Tag Archive for: Rogaine

8 Facts That People with Hair Loss Should Know About Rogaine (aka Minoxidil)

Dermatologists often recommend Rogaine as the first line of treatment for many different types of hair loss.  It’s well-tested, relatively inexpensive, and easy to find on drugstore shelves.  However, if you skim through Facebook groups for people experiencing androgenetic alopecia (male and female pattern baldness) and other types of hair loss, you’ll see that people are often hesitant about using Rogaine for a wide variety of reasons.  Whether you’re on the fence, heard a rumor about Rogaine that you’re not sure is true, or just want a little more information before picking up a 3-month supply, you’re in the right place.   We’re here to give you the facts.  

1. Rogaine is FDA-approved to Treat Male and Female Pattern Baldness

In the 1970s, Rogaine, the brand name for the generic medication called Minoxidil, was tested in an oral pill form to treat hypertension.  During research studies, physicians noticed that the medication caused a side effect of regrowing hair that patients had lost.  The discovery led to the development of a topical hair loss formula designed to treat male and female pattern baldness.  In 1986, a two percent topical formula was marketed, and the five percent was made available in 1993.  Rogaine is only available in liquid and foam formulas.  Minoxidil is also available as a pill that is taken orally.  

Currently, Rogaine and Finasteride, a DHT blocker, are the only FDA-approved medications available to treat androgenetic alopecia.  However, Rogaine is often used off-label to treat other types of hair loss, including alopecia areata and scarring alopecias.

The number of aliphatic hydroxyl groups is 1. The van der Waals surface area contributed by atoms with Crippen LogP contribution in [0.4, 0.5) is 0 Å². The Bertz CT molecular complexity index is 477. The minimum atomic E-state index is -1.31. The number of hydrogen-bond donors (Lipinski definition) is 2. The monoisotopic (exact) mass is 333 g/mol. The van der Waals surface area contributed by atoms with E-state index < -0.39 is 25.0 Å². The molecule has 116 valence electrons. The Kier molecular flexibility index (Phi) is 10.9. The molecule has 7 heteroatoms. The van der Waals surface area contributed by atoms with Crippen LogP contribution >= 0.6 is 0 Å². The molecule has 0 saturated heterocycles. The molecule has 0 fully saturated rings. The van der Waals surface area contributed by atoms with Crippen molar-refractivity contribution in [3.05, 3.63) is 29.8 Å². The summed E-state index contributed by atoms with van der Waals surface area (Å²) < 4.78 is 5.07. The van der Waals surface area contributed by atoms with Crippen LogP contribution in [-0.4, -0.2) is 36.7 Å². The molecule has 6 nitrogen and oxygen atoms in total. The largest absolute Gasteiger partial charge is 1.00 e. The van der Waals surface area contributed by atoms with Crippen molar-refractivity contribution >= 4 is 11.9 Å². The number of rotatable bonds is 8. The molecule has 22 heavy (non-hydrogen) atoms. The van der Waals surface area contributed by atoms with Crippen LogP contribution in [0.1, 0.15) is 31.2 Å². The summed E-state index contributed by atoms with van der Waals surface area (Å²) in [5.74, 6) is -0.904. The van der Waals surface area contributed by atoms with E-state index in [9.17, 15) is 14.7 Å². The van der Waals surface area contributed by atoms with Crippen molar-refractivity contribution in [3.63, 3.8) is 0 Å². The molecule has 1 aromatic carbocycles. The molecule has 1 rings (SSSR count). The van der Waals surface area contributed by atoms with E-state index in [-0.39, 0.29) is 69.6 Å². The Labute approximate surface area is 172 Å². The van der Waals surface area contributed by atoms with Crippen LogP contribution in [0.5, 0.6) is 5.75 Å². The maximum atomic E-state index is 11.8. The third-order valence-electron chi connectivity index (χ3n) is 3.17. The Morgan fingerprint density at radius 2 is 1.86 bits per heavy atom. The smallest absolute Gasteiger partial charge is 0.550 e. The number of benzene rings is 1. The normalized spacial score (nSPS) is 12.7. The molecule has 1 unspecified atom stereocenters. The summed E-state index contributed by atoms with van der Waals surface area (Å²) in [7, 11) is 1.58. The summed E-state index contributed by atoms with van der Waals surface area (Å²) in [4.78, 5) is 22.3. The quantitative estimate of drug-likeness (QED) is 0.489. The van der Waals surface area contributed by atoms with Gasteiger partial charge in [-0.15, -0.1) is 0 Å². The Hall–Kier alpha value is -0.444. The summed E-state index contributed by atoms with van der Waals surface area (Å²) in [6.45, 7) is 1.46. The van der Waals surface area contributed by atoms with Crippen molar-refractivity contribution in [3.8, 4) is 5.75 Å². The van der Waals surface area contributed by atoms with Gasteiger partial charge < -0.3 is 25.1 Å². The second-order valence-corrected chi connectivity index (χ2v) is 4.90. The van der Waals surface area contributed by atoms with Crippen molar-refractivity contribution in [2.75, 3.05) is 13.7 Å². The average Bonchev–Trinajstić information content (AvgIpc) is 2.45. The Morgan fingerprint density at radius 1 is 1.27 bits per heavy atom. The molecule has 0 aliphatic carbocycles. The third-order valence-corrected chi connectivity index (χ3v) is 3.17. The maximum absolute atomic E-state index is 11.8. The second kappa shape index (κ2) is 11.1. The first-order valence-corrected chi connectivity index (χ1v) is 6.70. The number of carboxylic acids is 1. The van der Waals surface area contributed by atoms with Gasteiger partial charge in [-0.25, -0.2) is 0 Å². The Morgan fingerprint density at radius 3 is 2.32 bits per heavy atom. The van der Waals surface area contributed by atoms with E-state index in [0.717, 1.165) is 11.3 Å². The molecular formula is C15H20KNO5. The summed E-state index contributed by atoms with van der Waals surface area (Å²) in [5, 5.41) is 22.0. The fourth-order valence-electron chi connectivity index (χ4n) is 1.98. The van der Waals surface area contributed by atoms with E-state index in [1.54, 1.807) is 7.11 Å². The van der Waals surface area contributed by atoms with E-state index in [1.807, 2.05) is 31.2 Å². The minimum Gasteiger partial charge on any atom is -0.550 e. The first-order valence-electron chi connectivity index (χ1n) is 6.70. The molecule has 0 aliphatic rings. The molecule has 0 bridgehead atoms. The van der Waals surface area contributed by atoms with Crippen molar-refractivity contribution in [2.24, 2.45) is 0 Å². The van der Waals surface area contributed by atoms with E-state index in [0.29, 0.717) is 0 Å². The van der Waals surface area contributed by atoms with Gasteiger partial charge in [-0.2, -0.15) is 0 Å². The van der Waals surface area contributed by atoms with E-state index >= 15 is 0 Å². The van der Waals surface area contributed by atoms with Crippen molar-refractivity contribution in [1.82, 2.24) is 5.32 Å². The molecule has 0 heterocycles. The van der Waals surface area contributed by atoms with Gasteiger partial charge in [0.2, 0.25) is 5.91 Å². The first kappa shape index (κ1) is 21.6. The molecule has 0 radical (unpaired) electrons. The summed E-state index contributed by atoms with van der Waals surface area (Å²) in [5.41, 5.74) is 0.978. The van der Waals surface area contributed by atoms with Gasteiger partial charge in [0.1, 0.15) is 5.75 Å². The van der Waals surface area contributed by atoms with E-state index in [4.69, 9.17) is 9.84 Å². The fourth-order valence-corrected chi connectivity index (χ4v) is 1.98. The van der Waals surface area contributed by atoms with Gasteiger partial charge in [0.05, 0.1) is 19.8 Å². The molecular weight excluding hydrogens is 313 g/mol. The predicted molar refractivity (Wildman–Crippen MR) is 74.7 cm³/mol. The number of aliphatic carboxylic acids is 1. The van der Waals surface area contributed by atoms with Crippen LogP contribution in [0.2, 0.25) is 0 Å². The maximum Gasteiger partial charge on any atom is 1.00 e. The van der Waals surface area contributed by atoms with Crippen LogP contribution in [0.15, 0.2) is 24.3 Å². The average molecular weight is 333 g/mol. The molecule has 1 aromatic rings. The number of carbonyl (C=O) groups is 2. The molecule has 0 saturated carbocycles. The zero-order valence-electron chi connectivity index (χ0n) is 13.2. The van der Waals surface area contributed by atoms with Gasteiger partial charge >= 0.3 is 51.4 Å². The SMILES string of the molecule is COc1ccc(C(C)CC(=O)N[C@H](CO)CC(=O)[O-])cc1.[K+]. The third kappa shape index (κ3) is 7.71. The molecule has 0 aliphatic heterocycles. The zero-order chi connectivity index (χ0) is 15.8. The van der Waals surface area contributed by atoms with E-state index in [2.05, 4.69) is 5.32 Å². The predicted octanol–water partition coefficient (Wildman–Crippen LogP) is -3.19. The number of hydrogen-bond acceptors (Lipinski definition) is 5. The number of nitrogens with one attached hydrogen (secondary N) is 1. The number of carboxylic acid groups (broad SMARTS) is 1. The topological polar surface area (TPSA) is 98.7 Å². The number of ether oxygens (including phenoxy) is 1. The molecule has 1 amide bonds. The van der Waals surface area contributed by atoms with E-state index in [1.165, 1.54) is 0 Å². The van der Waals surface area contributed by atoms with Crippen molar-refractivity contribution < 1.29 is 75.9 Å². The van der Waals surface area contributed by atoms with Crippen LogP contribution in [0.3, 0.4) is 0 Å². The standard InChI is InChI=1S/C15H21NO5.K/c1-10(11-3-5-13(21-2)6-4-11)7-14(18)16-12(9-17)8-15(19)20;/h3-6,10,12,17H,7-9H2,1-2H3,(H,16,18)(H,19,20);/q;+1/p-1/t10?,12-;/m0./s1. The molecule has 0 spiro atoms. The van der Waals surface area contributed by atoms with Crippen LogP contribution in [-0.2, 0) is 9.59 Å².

2. Rogaine is Effective

Rogaine has been used for over 30 years and has been thoroughly tested over the years.  Although the exact reason why Rogaine works is still a bit of a mystery, research indicates that the hair loss medication is effective when patients use the medicine as prescribed.  What is known is that Rogaine is a vasodilator, which means that the medication brings oxygen to shrunken hair follicles and enlarges them, allowing new, healthy hair to emerge.  Rogaine may also prolong your hair’s growth phase.  When more follicles are in the growth phase, you’ll see more hair coverage on your scalp.  A study conducted in 2004 by the Journal of the American Academy of Dermatologists indicated that over 90 percent of patients in the study achieved growth or halted hair loss after using Rogaine for one year. (01)

Dermatologists can also combine Rogaine with other hair loss medications to maximize results.  Research indicates that Rogaine combined with Finasteride has better efficacy than Rogaine alone when treating male or female pattern baldness. (02)

3. You may shed hair before new hair begins to grow

You may have heard of the dred shed people get when they first use Rogaine.  Yes, it’s a real thing.  Not all people experience initial shedding, but some do during the first few months of using the medication.  When shedding occurs, it means that the Rogaine is doing its job.  Keeping it simple, Rogaine accelerates the last stages of hair growth when the old hair falls out so that your hair can go through the growth phase faster.  That means you may see more hair loss for a short period before seeing new growth.  Most people notice small changes in three or four months.  It can take up to a year to get complete results.  

4. Certain application techniques make Rogaine more effective